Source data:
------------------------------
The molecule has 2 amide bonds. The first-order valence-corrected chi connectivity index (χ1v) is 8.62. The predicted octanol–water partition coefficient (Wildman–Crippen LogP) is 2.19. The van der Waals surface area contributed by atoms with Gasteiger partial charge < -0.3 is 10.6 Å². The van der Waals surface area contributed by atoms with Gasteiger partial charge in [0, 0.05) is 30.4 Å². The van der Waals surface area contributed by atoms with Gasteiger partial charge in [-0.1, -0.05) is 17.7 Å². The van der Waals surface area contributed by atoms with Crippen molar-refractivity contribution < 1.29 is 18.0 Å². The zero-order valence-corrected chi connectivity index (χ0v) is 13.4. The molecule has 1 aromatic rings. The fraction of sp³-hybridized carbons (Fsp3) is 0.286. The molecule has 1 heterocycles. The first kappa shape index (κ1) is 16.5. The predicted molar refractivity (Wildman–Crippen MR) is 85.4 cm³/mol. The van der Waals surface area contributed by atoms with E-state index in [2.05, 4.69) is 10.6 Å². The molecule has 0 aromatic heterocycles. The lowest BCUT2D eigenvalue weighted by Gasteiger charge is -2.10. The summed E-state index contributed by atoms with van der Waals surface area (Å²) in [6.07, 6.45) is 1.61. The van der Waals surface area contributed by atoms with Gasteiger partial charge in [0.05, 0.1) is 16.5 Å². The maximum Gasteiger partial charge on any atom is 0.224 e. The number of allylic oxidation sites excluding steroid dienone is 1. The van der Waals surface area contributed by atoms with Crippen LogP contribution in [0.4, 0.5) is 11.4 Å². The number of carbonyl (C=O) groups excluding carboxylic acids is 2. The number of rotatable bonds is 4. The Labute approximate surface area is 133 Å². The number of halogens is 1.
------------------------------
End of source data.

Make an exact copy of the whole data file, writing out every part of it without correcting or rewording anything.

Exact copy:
The molecule has 2 amide bonds. The first-order valence-corrected chi connectivity index (χ1v) is 8.62. The predicted octanol–water partition coefficient (Wildman–Crippen LogP) is 2.19. The van der Waals surface area contributed by atoms with Gasteiger partial charge < -0.3 is 10.6 Å². The van der Waals surface area contributed by atoms with Gasteiger partial charge in [0, 0.05) is 30.4 Å². The van der Waals surface area contributed by atoms with Gasteiger partial charge in [-0.1, -0.05) is 17.7 Å². The van der Waals surface area contributed by atoms with Crippen molar-refractivity contribution < 1.29 is 18.0 Å². The zero-order valence-corrected chi connectivity index (χ0v) is 13.4. The molecule has 1 aromatic rings. The fraction of sp³-hybridized carbons (Fsp3) is 0.286. The molecule has 1 heterocycles. The first kappa shape index (κ1) is 16.5. The predicted molar refractivity (Wildman–Crippen MR) is 85.4 cm³/mol. The van der Waals surface area contributed by atoms with E-state index in [2.05, 4.69) is 10.6 Å². The molecule has 0 aromatic heterocycles. The lowest BCUT2D eigenvalue weighted by Gasteiger charge is -2.10. The summed E-state index contributed by atoms with van der Waals surface area (Å²) in [6.07, 6.45) is 1.61. The van der Waals surface area contributed by atoms with Gasteiger partial charge in [0.05, 0.1) is 16.5 Å². The maximum Gasteiger partial charge on any atom is 0.224 e. The number of allylic oxidation sites excluding steroid dienone is 1. The van der Waals surface area contributed by atoms with Crippen LogP contribution in [0.4, 0.5) is 11.4 Å². The number of carbonyl (C=O) groups excluding carboxylic acids is 2. The number of rotatable bonds is 4. The Labute approximate surface area is 133 Å². The number of halogens is 1.